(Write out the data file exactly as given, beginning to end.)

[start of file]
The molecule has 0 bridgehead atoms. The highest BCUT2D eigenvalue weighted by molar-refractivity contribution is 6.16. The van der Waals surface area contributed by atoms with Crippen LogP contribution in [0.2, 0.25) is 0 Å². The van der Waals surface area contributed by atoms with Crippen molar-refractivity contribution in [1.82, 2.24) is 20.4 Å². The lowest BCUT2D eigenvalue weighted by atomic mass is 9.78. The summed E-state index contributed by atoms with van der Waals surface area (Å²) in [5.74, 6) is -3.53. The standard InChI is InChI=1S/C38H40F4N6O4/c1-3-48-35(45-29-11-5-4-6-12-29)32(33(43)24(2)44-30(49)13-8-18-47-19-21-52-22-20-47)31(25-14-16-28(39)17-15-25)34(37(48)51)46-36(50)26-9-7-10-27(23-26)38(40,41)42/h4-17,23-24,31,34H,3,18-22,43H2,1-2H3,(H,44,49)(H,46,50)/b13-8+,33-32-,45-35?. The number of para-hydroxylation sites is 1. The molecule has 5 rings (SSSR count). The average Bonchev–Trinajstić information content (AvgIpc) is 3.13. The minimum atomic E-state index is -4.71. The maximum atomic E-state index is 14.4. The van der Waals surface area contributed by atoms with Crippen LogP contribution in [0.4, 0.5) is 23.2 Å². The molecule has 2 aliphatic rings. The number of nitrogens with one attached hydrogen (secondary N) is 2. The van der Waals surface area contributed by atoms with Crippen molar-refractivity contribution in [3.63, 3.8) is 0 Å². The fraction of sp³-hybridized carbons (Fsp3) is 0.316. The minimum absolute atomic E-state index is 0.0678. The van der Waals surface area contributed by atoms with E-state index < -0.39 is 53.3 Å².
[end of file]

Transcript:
The molecule has 0 bridgehead atoms. The highest BCUT2D eigenvalue weighted by molar-refractivity contribution is 6.16. The van der Waals surface area contributed by atoms with Crippen LogP contribution in [0.2, 0.25) is 0 Å². The van der Waals surface area contributed by atoms with Crippen molar-refractivity contribution in [1.82, 2.24) is 20.4 Å². The lowest BCUT2D eigenvalue weighted by atomic mass is 9.78. The summed E-state index contributed by atoms with van der Waals surface area (Å²) in [5.74, 6) is -3.53. The standard InChI is InChI=1S/C38H40F4N6O4/c1-3-48-35(45-29-11-5-4-6-12-29)32(33(43)24(2)44-30(49)13-8-18-47-19-21-52-22-20-47)31(25-14-16-28(39)17-15-25)34(37(48)51)46-36(50)26-9-7-10-27(23-26)38(40,41)42/h4-17,23-24,31,34H,3,18-22,43H2,1-2H3,(H,44,49)(H,46,50)/b13-8+,33-32-,45-35?. The number of para-hydroxylation sites is 1. The molecule has 5 rings (SSSR count). The average Bonchev–Trinajstić information content (AvgIpc) is 3.13. The minimum atomic E-state index is -4.71. The maximum atomic E-state index is 14.4. The van der Waals surface area contributed by atoms with Crippen LogP contribution in [0.4, 0.5) is 23.2 Å². The molecule has 2 aliphatic rings. The number of nitrogens with one attached hydrogen (secondary N) is 2. The van der Waals surface area contributed by atoms with Crippen molar-refractivity contribution in [3.63, 3.8) is 0 Å². The fraction of sp³-hybridized carbons (Fsp3) is 0.316. The minimum absolute atomic E-state index is 0.0678. The van der Waals surface area contributed by atoms with E-state index < -0.39 is 53.3 Å².